-- Jeff Knoop, Marquette, a national trip leader with the Sierra Club, on his impressions of his first wilderness trip with the Central Upper Peninsula Group.


"What I like about our trips is the element of surprise and adventure. We have a start point and an end point, but what can happen in between really 'makes' the trip. A section cut through the bush, a long ago abandoned railroad, historical artifacts discovered, escarpments and caves, clear streams and varied bivouacs at night. . . . I would be remiss if I didn't mention my fellow travelers. It is a pleasure to be in the company of such enthusiastic explorers and hikers. Every trip we take I make new friends, acquire new knowledge and learn more bush skills. I especially enjoy sitting together over our meals."
-- John Herrgott, Linden, an accomplished astronomer and SEMG trip leader, on why he ventures off the trail with the CUP group.


"Just sitting and fishing in some of those streams would be enjoyable--shallow swiftly moving currents, water cold enough to numb your toes, even tinted with tannin, clear enough to see the gravel on the bottom. Water was meant to be followed, not just crossed over and forgotten. . . .rivers are full of possibilities. It's always about possibilities. That is what a highlight of any trip should be."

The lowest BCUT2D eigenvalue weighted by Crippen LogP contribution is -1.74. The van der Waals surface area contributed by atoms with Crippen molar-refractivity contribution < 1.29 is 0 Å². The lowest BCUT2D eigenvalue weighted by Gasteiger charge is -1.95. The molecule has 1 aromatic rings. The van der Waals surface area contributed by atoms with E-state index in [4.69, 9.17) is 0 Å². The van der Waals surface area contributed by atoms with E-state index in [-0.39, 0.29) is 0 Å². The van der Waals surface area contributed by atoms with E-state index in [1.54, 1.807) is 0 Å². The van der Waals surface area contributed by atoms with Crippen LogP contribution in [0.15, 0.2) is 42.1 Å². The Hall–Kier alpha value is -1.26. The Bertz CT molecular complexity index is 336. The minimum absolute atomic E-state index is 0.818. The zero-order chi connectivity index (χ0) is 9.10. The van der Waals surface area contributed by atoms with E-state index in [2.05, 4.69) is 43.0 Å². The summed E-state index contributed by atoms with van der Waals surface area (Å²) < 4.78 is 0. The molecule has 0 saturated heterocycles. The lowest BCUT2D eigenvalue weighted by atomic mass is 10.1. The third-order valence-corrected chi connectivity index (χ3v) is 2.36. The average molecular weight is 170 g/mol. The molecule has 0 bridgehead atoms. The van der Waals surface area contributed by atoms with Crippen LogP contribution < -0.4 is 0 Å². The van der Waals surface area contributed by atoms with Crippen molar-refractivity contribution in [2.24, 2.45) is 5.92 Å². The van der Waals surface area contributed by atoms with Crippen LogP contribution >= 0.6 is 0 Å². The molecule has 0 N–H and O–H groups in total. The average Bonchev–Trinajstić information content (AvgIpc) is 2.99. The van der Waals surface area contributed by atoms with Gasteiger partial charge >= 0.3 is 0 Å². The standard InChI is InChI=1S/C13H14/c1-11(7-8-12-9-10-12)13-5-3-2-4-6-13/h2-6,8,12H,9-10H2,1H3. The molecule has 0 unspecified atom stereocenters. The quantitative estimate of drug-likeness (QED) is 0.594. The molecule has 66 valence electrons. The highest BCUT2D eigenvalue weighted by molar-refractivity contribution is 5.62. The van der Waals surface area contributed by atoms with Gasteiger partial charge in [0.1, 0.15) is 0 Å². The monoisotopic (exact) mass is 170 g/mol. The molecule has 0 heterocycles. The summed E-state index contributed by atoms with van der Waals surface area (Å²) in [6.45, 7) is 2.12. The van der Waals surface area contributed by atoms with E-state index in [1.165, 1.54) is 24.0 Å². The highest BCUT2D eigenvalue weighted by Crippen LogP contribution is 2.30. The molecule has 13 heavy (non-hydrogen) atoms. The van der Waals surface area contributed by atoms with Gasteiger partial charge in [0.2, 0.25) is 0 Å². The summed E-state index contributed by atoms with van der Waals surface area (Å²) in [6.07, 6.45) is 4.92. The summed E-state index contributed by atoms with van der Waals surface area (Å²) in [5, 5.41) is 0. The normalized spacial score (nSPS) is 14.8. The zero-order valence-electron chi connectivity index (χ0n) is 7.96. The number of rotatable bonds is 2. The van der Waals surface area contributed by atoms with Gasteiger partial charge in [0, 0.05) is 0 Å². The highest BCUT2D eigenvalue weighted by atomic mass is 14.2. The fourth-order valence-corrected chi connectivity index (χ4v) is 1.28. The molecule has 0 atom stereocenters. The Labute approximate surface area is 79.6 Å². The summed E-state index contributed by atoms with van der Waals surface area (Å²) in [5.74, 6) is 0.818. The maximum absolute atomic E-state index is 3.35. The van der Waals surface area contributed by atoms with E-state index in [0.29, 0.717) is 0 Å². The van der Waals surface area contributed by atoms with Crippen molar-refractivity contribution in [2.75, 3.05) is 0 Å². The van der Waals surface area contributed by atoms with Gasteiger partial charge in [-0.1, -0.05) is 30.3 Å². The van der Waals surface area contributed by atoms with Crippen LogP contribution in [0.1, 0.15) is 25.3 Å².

-- David Wiltse, Royal Oak, our resident scatologist and avid orienteerer, on the joys of moving water: rivers, streams, and creeks.


"I was pleasantly surprised by how much I liked the NCT. For a weekend trip I could not ask for much more than an extensive dolomite rock outcrop that formed a cliff face, walking a day straight through pine forests, and being visited by a sandhill crane perching atop a pine tree while I was setting my bear hang."
-- John Calandra, Clarkston, a national trip leader with the Sierra Club and professional geologist, on the North Country Trail as a weekend destination.


Read another journal...

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In God's wilderness lies the hope of the world,
the great, fresh, unblighted, unredeemed wilderness.
— John Muir 1838-1914, Alaska Wilderness, 1890